Sculptor Judith Shea, who I know from when we were Senior Critics at Penn together, gave the lecture here at VSC last night and I give mine tonight. The temperature on this sunny morning is –5 degrees, and since the kitchen is out of herbal tea, I’m drinking simply hot water, the way the Chinese do, and it’s an extremely effective warmer-upper. Tomorrow I begin five days of studio visits, every half hour or so, from 8:30 to noon.

Judith Shea, Icon, 2003-4, wood and bronze, 62 x 16 x 13". Photo by ruy sanchez blanco.
January 21, 2008

For a MySpace story with a happier ending, see son Matt's account in Black Book of one girl's whoosh from Savannah art student to the glam life with David LaChapelle.
January 21, 2008
I just read the piece in The New Yorker (January 21, 2008) about the 13-year-old who committed suicide after her neighbors made up a phony MySpace identity with which to harass her. It’s a truly horrifying story, and I hope I’m in no way belittling the tragedy when I confess that one of the things that sticks in my mind is the families lived on Waterford Crystal Drive. A residential street named after a product. Is this yet another trend that has completely passed me by? While I live in places with numbered streets or names such as Prospect, Grove, and Elm, are there people out there living the high life on Gucci Bag Place while their poorer neighbors stick it out in Ben-Gay Alley? Could be—after all, were we paying attention when our stadiums and arenas, which used to bear the names of notables and presidents, assumed corporate monikers? That was around the time the word “consumer” replaced “citizen” in the parlance and “patients” became “clients”—which should have told us something. (“Sleet” also became “ice pellets” in official weather jargon, and I’m not sure how this plays into the corporate scheme of things except that “ice pellets” sounds a lot scarier, and being frightened of the weather supposedly generates business for the news industry.) This street-naming trend, however, could have advantages for people who presently have less than attractive addresses, like my friend who lives on Cronk Road, a name that real estate brokers see as a deficit. There are a lot of dogs on Cronk Road, so maybe they could get it changed—with, no doubt, a subsidy for repaving—to, say, Purina Parkway. That has a certain ring, don’t you think?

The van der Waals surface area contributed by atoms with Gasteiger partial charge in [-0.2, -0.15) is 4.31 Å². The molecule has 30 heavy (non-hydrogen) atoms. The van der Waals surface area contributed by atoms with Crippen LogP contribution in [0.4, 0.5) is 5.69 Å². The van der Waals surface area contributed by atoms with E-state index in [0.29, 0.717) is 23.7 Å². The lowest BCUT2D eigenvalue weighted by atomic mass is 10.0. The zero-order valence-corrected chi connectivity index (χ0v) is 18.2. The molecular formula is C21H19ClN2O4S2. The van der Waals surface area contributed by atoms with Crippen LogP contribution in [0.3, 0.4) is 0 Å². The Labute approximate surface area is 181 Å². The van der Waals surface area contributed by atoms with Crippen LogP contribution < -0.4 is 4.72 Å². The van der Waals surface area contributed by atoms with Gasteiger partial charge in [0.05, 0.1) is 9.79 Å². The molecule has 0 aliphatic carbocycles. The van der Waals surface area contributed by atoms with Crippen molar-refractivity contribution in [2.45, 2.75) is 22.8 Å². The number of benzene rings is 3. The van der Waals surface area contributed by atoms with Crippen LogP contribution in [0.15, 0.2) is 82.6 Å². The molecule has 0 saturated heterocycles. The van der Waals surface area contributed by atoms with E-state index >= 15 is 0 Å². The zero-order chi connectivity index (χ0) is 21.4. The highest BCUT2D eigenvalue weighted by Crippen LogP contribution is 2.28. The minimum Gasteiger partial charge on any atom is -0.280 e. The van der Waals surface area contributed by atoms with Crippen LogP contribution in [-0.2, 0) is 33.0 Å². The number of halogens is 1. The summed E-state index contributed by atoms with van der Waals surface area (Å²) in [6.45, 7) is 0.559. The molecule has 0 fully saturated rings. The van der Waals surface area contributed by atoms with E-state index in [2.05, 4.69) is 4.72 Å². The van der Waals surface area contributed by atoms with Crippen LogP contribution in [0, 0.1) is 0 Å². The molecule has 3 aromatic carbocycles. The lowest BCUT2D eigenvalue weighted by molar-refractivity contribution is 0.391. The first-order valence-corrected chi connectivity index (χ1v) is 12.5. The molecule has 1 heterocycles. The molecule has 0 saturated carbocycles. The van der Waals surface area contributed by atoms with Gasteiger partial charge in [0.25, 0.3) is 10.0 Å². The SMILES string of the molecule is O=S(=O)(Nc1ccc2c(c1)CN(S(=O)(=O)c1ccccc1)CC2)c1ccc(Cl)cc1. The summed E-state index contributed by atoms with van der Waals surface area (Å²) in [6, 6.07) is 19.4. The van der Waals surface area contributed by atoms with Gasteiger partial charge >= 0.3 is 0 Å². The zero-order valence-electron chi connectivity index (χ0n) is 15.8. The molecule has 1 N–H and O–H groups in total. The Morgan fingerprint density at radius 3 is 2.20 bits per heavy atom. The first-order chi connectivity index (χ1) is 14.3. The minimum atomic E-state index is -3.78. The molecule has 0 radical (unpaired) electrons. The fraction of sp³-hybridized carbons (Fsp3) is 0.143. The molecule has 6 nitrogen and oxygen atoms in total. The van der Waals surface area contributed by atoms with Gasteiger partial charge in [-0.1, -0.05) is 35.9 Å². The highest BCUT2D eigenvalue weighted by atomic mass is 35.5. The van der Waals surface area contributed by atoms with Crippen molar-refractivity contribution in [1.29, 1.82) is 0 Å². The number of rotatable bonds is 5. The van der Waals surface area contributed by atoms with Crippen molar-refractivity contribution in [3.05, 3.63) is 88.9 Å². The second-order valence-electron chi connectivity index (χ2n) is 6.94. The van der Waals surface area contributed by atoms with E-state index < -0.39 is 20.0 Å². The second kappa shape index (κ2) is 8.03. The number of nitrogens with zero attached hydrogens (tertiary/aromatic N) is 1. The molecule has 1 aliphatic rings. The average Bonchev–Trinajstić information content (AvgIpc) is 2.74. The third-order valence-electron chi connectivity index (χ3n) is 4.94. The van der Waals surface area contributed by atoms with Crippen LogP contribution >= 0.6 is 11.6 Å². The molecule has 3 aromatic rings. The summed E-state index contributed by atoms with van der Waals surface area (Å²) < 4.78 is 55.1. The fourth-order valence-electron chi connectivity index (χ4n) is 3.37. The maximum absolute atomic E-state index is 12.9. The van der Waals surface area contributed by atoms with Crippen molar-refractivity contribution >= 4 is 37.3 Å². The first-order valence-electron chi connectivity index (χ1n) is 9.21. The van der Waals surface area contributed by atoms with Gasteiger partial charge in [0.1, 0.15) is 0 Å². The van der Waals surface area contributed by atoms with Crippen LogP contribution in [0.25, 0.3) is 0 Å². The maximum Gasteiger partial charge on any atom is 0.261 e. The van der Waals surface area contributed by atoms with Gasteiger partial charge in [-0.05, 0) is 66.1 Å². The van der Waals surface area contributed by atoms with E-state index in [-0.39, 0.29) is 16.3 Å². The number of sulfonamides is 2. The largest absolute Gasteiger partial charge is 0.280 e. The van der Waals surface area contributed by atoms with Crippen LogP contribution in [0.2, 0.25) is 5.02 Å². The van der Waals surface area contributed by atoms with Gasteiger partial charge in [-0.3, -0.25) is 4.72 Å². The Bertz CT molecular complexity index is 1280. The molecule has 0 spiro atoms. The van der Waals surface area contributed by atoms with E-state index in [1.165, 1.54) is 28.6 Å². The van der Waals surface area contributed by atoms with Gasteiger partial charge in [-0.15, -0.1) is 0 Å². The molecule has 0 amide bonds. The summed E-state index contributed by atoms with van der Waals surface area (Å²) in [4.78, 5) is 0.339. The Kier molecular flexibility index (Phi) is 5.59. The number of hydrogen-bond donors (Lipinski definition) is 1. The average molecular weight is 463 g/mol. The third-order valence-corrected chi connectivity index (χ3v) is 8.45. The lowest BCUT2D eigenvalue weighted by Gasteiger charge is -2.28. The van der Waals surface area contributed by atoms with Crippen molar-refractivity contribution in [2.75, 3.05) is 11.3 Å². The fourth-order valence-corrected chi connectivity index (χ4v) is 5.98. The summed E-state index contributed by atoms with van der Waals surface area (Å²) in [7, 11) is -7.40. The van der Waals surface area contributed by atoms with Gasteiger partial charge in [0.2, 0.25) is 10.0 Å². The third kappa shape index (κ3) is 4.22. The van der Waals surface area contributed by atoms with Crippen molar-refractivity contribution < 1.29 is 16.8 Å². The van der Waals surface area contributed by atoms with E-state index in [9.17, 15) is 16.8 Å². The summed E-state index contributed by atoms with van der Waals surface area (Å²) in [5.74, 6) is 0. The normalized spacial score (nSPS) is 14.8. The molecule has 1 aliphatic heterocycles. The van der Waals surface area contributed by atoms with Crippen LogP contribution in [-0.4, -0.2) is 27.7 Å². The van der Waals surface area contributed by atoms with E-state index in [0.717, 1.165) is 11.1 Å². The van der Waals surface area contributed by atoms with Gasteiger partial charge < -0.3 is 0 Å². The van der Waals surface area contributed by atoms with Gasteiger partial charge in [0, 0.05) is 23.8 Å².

January 17, 2008
Because I was ranting earlier (on December 27th, to be precise) about how tired I am of stories, particularly in The New Yorker, about dysfunctional relationships that never go anywhere, when they publish one worth reading, I feel it’s my duty to mention it. The story is Wakefield, by E. L. Doctorow, and it’s in the January 14th issue. Satisfyingly long, it is indeed about a dysfunctional relationship, and it makes me wonder if all those other dysfunctional relationships just weren’t dysfunctional enough to be truly interesting. This one really makes you squirm, and that’s all I’ll say about it.